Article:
Long Islanders are also paying for experience and professionalism, since in New York State, funerals can only be arranged by licensed funeral directors, which is a benefit for grieving families, D’Arienzo said.
Only Colorado and Hawaii do not require funeral directors to be licensed, said Robert C. Smith III, executive director of the American Board of Funeral Service Education in Woodbury Heights, New Jersey.
Families know that the arrangements are “being handled by someone that was trained, that’s an expert in their field. To me, that’s important,” D’Arienzo said.
Funeral directors said they also face elevated operating costs on Long Island.
They pay high costs for electricity, malpractice insurance, automobile insurance, property taxes, building upkeep, health insurance for employees and state-mandated continuing education for funeral directors’ licenses every two years, said Paul Papa, co-owner and manager of Brueggemann Funeral Home, an East Northport operation founded in 1961.
“We just paid over $100,000 for our new hearse,” he said.
Hearses are pricey because “they are specialty vehicles with limited manufacturers and sellers,” said Michael Lanotte, executive director of the New York State Funeral Directors Association in Albany.
Everything on Long Island is more expensive than in other places, so it shouldn’t come as a shock that funerals cost more here, said Diane Gutierrez, 61, of Northport, whose husband died in November.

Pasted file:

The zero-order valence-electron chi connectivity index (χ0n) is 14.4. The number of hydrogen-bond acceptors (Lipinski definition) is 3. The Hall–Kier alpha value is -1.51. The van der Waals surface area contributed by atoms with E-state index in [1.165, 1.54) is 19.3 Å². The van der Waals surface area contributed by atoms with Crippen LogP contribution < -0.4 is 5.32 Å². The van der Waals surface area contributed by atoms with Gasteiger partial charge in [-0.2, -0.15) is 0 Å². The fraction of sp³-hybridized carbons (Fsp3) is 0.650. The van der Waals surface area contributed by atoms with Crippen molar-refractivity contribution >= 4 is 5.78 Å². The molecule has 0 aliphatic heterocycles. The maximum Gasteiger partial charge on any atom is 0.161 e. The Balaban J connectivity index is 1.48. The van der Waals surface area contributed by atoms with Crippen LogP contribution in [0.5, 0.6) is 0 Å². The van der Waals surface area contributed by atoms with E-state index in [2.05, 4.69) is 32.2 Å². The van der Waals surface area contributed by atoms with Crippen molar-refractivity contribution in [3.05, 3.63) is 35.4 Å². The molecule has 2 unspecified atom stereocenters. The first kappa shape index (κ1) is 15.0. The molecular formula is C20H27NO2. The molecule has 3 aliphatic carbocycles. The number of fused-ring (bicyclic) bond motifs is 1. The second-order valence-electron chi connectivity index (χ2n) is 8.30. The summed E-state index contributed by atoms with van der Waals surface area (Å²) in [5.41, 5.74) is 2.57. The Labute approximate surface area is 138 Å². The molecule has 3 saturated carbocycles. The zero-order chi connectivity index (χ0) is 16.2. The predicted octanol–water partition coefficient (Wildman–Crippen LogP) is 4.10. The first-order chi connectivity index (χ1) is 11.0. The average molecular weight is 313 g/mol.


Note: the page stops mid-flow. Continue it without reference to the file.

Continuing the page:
But she was somewhat surprised by the cost when she was planning for the funeral.
Gutierrez knew that Brueggemann Funeral Home, which oversaw the funeral for her father in 1975 and several other family members since then, would handle her husband’s arrangements and they worked out a payment plan for her.
“Every single interaction I had with them from the first call until now has been nothing but professional and caring and very sympathetic and helpful,” she said.
She declined to disclose the price of her husband’s services.
Funeral homes’ revenue growth has been modest over the past five years, according to IBISWorld Inc., a market research firm in Los Angeles. The industry has benefited from an aging Baby Boomer population in recent years but the revenue growth has been stymied by the growing popularity of cremations, IBISWorld said.
In most cases, funeral homes must contract with third-party companies to perform cremations.